The 3.5mm phone jack is a well-established standard in the audio industry and continues to get strong support from users in the market. Originally invented in the 19th century for telephone switch boards, it made its way into mobile phones, tablets, and personal computers to connect audio and communication headsets for phone calls or simply for listening to music. While the phone jack has a rather long evolutionary history, the functionality that the 3.5mm four-pole accessory device provides to its end customers is rather limited.
Figure 1 The 3.5mm phone jack mobile phone architecture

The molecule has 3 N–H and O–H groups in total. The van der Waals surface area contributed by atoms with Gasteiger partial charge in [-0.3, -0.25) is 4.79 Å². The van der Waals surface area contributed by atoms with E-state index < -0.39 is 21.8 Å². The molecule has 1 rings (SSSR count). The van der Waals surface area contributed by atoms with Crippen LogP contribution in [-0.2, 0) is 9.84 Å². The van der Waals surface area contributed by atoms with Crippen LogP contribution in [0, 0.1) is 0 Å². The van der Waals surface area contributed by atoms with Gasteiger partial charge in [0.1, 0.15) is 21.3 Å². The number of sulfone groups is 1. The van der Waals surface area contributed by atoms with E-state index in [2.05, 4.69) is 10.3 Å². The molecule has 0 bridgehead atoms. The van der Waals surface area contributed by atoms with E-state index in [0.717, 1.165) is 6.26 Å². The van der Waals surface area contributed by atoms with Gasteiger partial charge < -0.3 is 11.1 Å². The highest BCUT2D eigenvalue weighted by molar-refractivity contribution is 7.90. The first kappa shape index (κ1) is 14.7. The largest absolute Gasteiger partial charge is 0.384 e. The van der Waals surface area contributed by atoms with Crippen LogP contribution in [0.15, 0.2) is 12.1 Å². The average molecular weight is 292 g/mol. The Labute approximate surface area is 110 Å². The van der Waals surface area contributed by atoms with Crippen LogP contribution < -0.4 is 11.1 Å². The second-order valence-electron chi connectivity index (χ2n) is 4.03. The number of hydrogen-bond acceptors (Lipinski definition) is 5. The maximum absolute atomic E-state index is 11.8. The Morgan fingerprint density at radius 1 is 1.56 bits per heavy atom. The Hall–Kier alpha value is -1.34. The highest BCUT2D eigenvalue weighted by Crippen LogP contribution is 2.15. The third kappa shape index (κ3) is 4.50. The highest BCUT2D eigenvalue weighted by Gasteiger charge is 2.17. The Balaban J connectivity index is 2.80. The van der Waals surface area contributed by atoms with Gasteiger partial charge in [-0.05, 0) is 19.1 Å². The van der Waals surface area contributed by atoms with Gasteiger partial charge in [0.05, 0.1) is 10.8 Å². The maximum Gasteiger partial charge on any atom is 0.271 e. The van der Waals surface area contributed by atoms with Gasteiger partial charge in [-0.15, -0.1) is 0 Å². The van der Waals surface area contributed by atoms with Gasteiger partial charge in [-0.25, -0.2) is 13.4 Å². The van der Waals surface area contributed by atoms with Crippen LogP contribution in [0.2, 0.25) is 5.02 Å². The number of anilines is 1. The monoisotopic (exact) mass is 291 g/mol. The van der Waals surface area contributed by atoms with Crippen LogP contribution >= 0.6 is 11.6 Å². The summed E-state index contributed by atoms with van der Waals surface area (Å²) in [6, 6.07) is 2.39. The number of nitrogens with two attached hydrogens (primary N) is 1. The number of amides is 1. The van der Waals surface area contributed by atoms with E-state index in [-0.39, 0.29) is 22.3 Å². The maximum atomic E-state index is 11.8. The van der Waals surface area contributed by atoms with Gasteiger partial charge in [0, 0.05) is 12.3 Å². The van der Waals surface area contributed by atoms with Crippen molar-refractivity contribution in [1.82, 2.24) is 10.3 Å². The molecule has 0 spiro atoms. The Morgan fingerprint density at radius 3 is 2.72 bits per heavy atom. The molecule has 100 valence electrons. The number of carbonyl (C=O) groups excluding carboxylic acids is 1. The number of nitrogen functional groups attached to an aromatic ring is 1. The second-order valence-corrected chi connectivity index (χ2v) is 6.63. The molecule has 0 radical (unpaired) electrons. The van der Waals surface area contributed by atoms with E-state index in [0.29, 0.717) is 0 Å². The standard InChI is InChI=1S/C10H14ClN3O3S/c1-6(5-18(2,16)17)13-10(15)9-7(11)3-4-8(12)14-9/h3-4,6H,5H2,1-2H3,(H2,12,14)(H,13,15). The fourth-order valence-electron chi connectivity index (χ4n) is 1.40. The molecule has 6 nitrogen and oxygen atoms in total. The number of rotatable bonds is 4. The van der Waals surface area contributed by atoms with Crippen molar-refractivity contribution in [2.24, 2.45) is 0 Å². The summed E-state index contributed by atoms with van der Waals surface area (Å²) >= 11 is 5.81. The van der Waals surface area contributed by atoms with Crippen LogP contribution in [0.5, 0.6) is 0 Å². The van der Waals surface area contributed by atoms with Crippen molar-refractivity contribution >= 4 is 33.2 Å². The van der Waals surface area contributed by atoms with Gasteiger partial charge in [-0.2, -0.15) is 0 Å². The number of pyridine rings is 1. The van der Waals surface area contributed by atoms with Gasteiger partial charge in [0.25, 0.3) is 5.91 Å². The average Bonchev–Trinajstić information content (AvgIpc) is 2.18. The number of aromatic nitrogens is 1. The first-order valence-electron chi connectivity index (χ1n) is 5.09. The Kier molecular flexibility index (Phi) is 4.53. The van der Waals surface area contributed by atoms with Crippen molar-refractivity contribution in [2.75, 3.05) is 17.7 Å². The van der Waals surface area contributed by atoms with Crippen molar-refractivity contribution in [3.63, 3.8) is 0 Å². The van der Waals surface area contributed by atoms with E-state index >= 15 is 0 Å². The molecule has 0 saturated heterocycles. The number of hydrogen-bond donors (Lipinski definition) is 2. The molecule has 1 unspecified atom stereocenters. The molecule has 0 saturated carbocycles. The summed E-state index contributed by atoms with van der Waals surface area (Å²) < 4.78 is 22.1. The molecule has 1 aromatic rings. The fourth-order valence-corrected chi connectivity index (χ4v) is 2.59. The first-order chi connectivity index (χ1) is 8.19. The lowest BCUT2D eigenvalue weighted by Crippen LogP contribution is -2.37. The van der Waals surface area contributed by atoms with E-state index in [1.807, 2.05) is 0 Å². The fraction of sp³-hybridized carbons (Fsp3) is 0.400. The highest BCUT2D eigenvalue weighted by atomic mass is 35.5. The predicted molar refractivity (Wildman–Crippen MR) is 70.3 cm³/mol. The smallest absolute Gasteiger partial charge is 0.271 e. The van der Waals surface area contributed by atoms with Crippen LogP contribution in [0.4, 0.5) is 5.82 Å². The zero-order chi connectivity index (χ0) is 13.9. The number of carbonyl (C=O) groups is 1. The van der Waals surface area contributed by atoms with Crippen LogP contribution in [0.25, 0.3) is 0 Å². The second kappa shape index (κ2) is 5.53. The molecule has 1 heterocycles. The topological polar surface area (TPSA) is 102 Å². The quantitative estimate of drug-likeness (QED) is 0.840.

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A simplified block diagram of an existing 3.5mm audio jack implementation is shown in Figure 1. The diagram shows the standard 3.5mm audio jack that is connected to the audio codec inside the mobile phone. To support speech transmission for phone calls there is the MIC and BUT input, where the fourth pole of the audio jack is connected. This signal line has an analog microphone connected, and in parallel, one to three push buttons each with a series resistor.
If a button is pressed, the serial resistor defines, with the bias resistor RBIAS inside the phone, a voltage drop that can be measured by the button detection ADC to accept a phone call or simply change music playback volume. If no button is pressed, the microphone is active and the captured speech signal is digitized by the speech ADC inside the audio codec and then fed into the baseband.
for more detail: Data-rich 3.5mm jack vies with USB-C for headsets